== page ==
There are many factors you need to consider when searching for a new bow; weight, balance, flexibility, material, condition, authenticity and, of course, price.
Are you wondering how to choose a bow that will complement your stringed instrument? In this article, we look at some of the factors to consider when choosing a bow to match your instrument.
As a very rough rule of thumb violin bows should weigh around 55-65 gms, viola bows 65-75 gms, cello bows 75-85 gms and bass bows 115 mm-150 mm. However, there are bows outside these ranges which may suit your playing, but straying too far outside may make them difficult to resell.
A balance point of about 230mm-260mm up the stick from the adjuster (button) is a guide for a violin, but a guide only; about the same for a viola, 200-240mm for cello, 140mm-190mm for bass. The kind of music you play can make a difference, folk players often seem to prefer a slightly tip-heavy stick.
It is important to try a range of bowing styles, legato, staccato, etc. to determine whether the bow has sufficient range for your needs. A bow lacking stiffness can be comfortable to play and flattering in sound but if you need power and percussiveness as well it may not be for you.
Pernambuco has been the wood of choice for bowmakers over the last two hundred years and tends to be the only wood found in fine 19th, 20th and 21st-century bows. Brazilwood and other tropical hardwoods have also been used, and continue to be used but, in general, they are regarded as of lesser merit. Various materials are used for frogs and fittings and are used by makers to differentiate the qualities of a bow.
Gold, tortoiseshell and ivory are generally the most expensive, then silver and ebony and then nickel and lower-grade ebony or other woods. Having said this a fine nickel-mounted 19th-century bow by a master bowmaker will be considerably more expensive than a modern gold-mounted bow of factory production.
Carbon fibre bows, like bows in any material, vary in playability. For conservation reasons, restrictions on international travel with pernambuco are being debated, consequently, some players are nervous about touring abroad with their best bow and so good carbon fibre bows have become a popular second bow. In our opinion, they do not rival the best pernambuco bows in playing quality.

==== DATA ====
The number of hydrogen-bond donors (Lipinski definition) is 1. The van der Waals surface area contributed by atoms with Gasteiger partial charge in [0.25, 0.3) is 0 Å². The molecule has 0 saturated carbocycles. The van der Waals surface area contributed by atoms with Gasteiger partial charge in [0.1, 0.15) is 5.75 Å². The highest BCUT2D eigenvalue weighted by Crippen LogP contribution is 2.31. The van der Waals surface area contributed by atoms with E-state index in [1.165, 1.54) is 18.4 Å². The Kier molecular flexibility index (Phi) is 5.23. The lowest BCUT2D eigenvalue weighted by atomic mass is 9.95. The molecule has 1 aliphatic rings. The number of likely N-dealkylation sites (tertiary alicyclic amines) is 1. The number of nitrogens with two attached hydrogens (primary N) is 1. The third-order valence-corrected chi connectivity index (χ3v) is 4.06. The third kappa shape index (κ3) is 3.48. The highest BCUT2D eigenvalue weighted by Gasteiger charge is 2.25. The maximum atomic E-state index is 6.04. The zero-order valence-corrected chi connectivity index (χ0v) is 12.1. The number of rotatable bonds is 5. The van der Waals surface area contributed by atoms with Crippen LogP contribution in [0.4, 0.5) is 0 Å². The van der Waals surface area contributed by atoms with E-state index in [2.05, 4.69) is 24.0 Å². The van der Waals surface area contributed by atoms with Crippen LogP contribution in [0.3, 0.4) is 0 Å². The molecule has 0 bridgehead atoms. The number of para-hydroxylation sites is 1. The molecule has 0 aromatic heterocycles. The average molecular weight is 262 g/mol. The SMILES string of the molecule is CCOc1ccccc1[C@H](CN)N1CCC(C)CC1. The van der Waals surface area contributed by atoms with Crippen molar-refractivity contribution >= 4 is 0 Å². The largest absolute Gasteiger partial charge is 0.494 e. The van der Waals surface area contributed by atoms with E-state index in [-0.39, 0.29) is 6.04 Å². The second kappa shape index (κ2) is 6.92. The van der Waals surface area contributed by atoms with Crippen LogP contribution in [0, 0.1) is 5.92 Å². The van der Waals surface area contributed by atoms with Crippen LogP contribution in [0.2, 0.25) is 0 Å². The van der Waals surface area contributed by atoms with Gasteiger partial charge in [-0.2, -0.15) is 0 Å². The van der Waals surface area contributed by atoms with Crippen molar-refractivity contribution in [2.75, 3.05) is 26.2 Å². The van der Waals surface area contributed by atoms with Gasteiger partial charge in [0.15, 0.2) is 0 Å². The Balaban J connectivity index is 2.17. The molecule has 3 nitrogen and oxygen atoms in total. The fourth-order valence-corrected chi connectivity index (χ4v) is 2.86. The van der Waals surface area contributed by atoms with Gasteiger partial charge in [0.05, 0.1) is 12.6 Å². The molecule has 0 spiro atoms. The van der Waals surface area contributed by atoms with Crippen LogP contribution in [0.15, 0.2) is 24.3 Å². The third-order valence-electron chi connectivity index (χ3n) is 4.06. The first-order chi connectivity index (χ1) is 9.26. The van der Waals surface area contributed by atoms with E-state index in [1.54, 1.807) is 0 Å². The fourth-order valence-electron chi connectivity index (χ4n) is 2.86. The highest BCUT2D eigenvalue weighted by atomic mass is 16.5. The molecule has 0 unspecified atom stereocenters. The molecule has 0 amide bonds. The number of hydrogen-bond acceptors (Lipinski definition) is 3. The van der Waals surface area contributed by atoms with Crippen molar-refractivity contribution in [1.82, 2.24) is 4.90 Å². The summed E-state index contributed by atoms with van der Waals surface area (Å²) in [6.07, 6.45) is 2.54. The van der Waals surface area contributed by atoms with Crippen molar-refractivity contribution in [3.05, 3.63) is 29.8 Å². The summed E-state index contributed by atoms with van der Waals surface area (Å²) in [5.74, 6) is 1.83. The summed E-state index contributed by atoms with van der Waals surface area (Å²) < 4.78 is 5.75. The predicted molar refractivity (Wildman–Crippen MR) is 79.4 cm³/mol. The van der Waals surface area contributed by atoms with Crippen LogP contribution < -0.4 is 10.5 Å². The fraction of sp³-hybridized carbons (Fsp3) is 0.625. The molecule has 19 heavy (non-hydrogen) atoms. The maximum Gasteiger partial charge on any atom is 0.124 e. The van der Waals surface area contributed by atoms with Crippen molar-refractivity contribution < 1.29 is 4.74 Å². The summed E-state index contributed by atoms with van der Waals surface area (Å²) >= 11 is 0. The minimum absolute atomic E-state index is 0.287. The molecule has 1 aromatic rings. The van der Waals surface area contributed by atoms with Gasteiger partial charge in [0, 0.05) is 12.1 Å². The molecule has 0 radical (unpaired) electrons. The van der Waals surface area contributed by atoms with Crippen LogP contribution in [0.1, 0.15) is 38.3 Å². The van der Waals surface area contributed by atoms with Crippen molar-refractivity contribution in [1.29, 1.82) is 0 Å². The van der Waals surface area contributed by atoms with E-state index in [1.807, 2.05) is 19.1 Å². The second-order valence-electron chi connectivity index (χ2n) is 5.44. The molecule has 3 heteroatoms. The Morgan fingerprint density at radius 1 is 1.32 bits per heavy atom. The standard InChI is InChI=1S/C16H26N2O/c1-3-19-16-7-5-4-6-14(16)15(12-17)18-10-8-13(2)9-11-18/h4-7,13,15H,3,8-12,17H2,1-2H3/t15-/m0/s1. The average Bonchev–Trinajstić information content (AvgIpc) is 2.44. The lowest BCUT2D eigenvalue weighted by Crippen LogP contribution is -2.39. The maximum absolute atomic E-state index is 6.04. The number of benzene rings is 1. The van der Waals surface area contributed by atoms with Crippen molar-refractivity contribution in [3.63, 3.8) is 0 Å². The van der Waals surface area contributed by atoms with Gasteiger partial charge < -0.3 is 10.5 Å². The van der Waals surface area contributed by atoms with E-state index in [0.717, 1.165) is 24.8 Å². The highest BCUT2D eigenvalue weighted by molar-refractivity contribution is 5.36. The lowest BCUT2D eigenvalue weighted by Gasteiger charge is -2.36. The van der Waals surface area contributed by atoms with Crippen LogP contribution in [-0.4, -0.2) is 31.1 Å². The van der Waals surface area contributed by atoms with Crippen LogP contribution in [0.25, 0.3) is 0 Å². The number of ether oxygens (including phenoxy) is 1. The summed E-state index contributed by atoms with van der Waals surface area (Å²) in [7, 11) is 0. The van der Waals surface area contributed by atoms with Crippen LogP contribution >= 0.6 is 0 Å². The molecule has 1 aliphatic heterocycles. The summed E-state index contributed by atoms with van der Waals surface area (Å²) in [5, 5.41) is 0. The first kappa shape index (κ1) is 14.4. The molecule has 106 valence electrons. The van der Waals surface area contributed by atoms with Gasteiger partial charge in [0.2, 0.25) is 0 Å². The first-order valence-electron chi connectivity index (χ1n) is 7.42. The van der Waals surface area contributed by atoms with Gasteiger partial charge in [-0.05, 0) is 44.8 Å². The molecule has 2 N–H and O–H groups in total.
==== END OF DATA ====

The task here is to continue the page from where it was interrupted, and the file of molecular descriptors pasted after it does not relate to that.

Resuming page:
Bow repairs can be very expensive. Make sure the frog fits well without wobbling and the adjuster (button) is central to the stick. Damage to the stick itself, except minor wear marks, should be viewed with caution. If the head has been pinned or the stick repaired try to elicit some kind of guarantee from the seller. The repaired condition should be reflected in the price.
Buy from a reputable dealer and get a receipt and, for more expensive bows, a certificate. If you are buying privately have the bow assessed for condition and authenticity before purchase. There are many fake bows in circulation!
A rough guide for how much to pay might be a quarter of the instrument price for a violin or viola, a little less for a cello and less again for a bass (e.g. a £10,000 violin matches with a £2,500 bow: a £400 violin with a £100 bow). Customers often think this seems a lot but the bow is an important tool in sound production and we would recommend cutting down on the instrument price, if necessary, to purchase a better bow.
We hope this article has helped you consider which bow you should choose. If you would like more help in choosing a bow, please contact us and speak to one of our in-house experts.View our selection of bows